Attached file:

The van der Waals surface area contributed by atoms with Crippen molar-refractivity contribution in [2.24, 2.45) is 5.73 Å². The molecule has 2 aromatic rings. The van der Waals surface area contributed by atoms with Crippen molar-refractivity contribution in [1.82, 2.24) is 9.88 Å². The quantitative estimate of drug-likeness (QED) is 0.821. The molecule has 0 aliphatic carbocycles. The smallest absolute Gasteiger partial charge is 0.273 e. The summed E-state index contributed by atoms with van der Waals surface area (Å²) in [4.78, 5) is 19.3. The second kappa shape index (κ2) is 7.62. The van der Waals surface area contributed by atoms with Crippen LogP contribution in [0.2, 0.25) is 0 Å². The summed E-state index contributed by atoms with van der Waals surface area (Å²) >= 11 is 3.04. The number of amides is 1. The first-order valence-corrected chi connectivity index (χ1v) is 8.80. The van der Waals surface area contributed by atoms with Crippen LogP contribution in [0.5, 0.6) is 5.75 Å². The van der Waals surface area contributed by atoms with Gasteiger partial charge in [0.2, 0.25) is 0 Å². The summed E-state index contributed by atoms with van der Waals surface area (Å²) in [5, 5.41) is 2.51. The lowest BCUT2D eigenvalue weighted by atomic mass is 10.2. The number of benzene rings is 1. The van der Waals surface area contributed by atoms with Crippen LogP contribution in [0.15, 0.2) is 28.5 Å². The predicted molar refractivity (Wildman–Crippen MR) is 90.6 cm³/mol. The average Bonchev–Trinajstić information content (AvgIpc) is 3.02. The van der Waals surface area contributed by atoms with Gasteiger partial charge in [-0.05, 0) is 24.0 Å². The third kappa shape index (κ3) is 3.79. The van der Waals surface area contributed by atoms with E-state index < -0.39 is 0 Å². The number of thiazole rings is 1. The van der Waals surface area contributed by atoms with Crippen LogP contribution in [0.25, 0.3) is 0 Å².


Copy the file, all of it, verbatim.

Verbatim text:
The van der Waals surface area contributed by atoms with Crippen molar-refractivity contribution in [2.24, 2.45) is 5.73 Å². The molecule has 2 aromatic rings. The van der Waals surface area contributed by atoms with Crippen molar-refractivity contribution in [1.82, 2.24) is 9.88 Å². The quantitative estimate of drug-likeness (QED) is 0.821. The molecule has 0 aliphatic carbocycles. The smallest absolute Gasteiger partial charge is 0.273 e. The summed E-state index contributed by atoms with van der Waals surface area (Å²) in [4.78, 5) is 19.3. The second kappa shape index (κ2) is 7.62. The van der Waals surface area contributed by atoms with Crippen LogP contribution in [0.2, 0.25) is 0 Å². The summed E-state index contributed by atoms with van der Waals surface area (Å²) >= 11 is 3.04. The number of amides is 1. The first-order valence-corrected chi connectivity index (χ1v) is 8.80. The van der Waals surface area contributed by atoms with Crippen LogP contribution in [0.5, 0.6) is 5.75 Å². The van der Waals surface area contributed by atoms with Gasteiger partial charge in [0.2, 0.25) is 0 Å². The summed E-state index contributed by atoms with van der Waals surface area (Å²) in [5, 5.41) is 2.51. The lowest BCUT2D eigenvalue weighted by atomic mass is 10.2. The number of benzene rings is 1. The van der Waals surface area contributed by atoms with Crippen LogP contribution in [0.15, 0.2) is 28.5 Å². The predicted molar refractivity (Wildman–Crippen MR) is 90.6 cm³/mol. The average Bonchev–Trinajstić information content (AvgIpc) is 3.02. The van der Waals surface area contributed by atoms with Gasteiger partial charge in [-0.05, 0) is 24.0 Å². The third kappa shape index (κ3) is 3.79. The van der Waals surface area contributed by atoms with E-state index < -0.39 is 0 Å². The number of thiazole rings is 1. The van der Waals surface area contributed by atoms with Crippen LogP contribution in [0.25, 0.3) is 0 Å².